In different times in our history the American people have chosen the Republicans and at other times they have chosen the Democrats. I believe in 1960 that when we analyze our perils and our opportunities, because our opportunities are greater than our perils, I believe the American people are going to come to the conclusion that it is time this country started moving again. And that is the issue. [Applause.]

In 1912, Woodrow Wilson of New Jersey ran for the Presidency, and he ran on the slogan, "The New Freedom." I run in 1960 not saying that if I am elected life will be easy but saying that this is a great country which deserves the best from us all. This is a great country which deserves the best that all of us can do. It is a country which is the chief defender of freedom, and upon us and upon our willingness to meet our responsibilities rests not only our own security, but rests the hope of freedom all around the globe.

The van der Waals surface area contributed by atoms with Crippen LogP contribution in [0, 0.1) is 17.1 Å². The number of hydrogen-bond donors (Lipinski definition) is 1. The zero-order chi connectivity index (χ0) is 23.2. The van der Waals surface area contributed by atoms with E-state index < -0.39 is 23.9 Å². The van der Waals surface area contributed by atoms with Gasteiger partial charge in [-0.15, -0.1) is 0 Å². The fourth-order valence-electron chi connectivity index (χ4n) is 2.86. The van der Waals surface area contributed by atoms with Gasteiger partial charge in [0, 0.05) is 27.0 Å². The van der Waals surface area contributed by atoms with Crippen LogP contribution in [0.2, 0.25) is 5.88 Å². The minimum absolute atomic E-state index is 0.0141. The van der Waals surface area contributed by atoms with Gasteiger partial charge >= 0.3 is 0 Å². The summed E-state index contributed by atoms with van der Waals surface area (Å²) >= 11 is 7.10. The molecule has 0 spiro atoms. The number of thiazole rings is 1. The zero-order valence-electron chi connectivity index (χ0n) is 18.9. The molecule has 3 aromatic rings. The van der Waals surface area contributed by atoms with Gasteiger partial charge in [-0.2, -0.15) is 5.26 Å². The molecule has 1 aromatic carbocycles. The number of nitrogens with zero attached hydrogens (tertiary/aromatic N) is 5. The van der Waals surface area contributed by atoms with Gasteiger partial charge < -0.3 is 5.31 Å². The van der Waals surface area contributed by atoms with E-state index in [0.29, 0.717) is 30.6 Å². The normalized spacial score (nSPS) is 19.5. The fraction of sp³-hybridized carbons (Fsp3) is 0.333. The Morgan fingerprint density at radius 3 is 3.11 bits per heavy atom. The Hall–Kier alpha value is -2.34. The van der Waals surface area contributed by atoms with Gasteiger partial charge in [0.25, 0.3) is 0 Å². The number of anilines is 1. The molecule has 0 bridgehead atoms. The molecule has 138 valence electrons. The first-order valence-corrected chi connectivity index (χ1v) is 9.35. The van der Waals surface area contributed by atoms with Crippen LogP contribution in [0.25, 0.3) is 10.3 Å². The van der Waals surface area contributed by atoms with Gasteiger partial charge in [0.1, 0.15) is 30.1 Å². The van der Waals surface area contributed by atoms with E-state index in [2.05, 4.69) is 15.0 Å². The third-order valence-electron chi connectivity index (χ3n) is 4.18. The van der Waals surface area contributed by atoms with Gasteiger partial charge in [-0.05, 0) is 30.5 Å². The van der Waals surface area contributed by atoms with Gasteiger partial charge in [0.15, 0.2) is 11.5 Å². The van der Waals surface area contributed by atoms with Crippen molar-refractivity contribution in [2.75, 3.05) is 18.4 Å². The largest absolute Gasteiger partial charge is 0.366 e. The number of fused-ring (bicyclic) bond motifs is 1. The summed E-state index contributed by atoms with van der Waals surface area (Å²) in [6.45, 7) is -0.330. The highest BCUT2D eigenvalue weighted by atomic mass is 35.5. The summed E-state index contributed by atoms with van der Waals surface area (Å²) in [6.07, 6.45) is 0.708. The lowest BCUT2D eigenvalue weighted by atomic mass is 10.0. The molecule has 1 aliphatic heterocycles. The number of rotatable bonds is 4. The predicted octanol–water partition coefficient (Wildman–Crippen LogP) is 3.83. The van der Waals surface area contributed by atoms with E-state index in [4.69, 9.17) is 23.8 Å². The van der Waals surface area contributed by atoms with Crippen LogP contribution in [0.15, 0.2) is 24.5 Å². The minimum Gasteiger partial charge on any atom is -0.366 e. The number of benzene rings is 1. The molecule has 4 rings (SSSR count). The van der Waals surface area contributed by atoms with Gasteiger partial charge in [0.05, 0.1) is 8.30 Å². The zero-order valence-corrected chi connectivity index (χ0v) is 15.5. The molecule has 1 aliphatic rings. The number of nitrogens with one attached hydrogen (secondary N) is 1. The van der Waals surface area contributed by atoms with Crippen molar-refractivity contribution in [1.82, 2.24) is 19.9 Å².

Abraham Lincoln said 100 years ago, "This Nation cannot exist half slave and half free." The question is whether the world can exist in 1960 half slave and half free, whether it will move in the direction of freedom or whether it will move in the direction of slavery, and upon us, upon our willingness to meet our responsibilities, hinges this great question. I come to New Jersey and ask your help in this campaign. [Applause.] And I can assure you that if we are successful we will set before this country its unfinished business, and this country will move again. Thank you. [Applause.]

Citation: John F. Kennedy: "Remarks of Senator John F. Kennedy, Levittown, NJ, Shopping Center", October 16, 1960. Online by Gerhard Peters and John T. Woolley, The American Presidency Project.